It’s Always Sunny in Philadelphia

March 19, 2020
That's the name of one of Rose's favorite shows. I have caught a couple of episodes and end up feeling every bit of my 63 years--it's funny for sure, but definitely NOT aimed at my demographic. Maybe I'll revisit it during my new free time...
But I thought of the title this morning looking out the window at the glorious daffodils that have sprung up all over the neighborhood and are dancing in the sunshine. It is a beautiful day in Philadelphia, and I look forward to getting out for a socially-distanced walk later on.

The contrast between the joyful display of nature and our current situation is jarring. I remember feeling the same way on another gorgeous, blue-sky morning: Tuesday, September 11, 2001. By all rights the heavens should have been weeping torrents of rain, and the sky should have been swathed in certainly would have better matched the mood.

It took me years of pondering, but I finally concluded that it actually was fitting that the 9/11 terrorist attacks were NOT reflected in the weather that day. There was, and should have been, NO connection between God's incredible creation and the horror that had been unleashed. The warm sunshine was a comforting reminder that God's love shone on, shines on, upon God's grieving people. Despite their best efforts, the masterminds of the World Trade Center tragedy did not succeed in conquering the world. Life would go on, though forever changed.

And so it is today, as we collectively face another horror, this time a faceless and still unfolding one. The range of our permissible activities is narrowing daily, even hourly. Shops and restaurants and other gathering places are shuttered, and even the neighborhood playground, Aiden and Peter's favorite hangout, is closed, with yellow caution tape around the swings and slides, the basketball standards stripped of their baskets and hoops. It is as if everything around us is paused, and we're waiting with bated breath for whatever is coming next.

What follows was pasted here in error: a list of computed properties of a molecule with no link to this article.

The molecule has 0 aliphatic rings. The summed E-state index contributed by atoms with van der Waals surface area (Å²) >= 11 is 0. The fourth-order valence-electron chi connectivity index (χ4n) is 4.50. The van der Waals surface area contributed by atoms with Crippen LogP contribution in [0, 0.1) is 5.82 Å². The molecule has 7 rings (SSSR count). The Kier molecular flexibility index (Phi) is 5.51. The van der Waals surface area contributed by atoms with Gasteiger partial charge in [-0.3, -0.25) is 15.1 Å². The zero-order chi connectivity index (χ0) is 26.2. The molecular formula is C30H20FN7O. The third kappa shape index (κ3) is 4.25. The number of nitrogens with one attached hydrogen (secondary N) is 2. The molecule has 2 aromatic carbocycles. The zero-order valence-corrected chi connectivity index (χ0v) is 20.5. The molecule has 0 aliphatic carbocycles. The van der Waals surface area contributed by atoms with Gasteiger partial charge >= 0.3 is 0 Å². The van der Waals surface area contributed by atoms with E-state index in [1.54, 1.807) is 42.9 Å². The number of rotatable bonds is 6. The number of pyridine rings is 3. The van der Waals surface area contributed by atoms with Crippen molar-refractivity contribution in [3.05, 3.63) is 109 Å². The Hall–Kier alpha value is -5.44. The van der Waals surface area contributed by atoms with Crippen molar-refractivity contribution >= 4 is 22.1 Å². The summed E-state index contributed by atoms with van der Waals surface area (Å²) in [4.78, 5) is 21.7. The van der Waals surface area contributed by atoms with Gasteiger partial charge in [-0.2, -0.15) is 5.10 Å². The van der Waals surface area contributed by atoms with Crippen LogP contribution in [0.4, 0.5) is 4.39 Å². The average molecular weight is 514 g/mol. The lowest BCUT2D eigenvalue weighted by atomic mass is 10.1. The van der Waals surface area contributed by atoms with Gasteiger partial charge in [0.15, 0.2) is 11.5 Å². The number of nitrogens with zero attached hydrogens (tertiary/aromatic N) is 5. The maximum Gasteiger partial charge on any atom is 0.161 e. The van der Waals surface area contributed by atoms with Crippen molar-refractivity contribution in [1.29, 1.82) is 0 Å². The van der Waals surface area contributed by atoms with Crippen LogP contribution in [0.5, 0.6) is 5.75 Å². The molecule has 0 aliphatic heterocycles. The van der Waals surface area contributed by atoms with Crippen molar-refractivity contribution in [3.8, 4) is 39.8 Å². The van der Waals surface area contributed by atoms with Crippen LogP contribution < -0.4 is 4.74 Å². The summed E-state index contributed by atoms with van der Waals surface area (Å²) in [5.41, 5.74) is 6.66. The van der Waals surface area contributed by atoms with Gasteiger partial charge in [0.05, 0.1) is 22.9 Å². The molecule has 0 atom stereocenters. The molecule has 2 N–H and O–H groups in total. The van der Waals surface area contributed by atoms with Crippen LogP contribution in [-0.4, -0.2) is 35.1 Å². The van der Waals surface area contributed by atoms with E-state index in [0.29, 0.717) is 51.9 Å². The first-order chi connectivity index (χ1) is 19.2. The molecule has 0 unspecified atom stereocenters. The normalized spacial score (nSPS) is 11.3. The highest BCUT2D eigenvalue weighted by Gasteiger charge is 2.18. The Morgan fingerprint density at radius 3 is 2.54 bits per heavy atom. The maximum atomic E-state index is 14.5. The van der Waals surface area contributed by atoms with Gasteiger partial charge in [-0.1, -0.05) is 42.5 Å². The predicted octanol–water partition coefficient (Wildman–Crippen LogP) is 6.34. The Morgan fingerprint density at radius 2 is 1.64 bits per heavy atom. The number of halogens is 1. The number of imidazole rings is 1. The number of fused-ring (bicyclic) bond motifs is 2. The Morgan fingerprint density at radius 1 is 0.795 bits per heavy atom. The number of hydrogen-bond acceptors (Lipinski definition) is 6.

For those of us who struggle with anxiety and depression, this is an off-the-charts stressful situation. My heart aches for my fellow sufferers, and I know so many more are feeling these feelings as strange and new. I count out my antidepressants, glad I have several months’ supply, but meds only help so much at a time like this. It’s hard to practice mindfulness when you hate what’s going on in your mind.

Amid the fear and confusion, however, the birds sing. The cherry tree in the yard is beginning to bud. The sun is setting later every day now, ridiculously beautiful displays of color splashed across the sky as its evening show, until the more subtle but still, exquisite, shades of dawn herald a new beginning tomorrow.

“All will be well, and all will be well, and all manner of things will be well,” wrote the medieval mystic Julian of Norwich. And when I look out my window right now, I can almost believe it.

    I am an author (of four books, numerous plays, poetry and freelance articles,) a director (of Spiritual Formation at a Lutheran church,) and a producer (of five kids).

    I write about my hectic, funny, perfectly imperfect life.

    Please visit my website: or email me at



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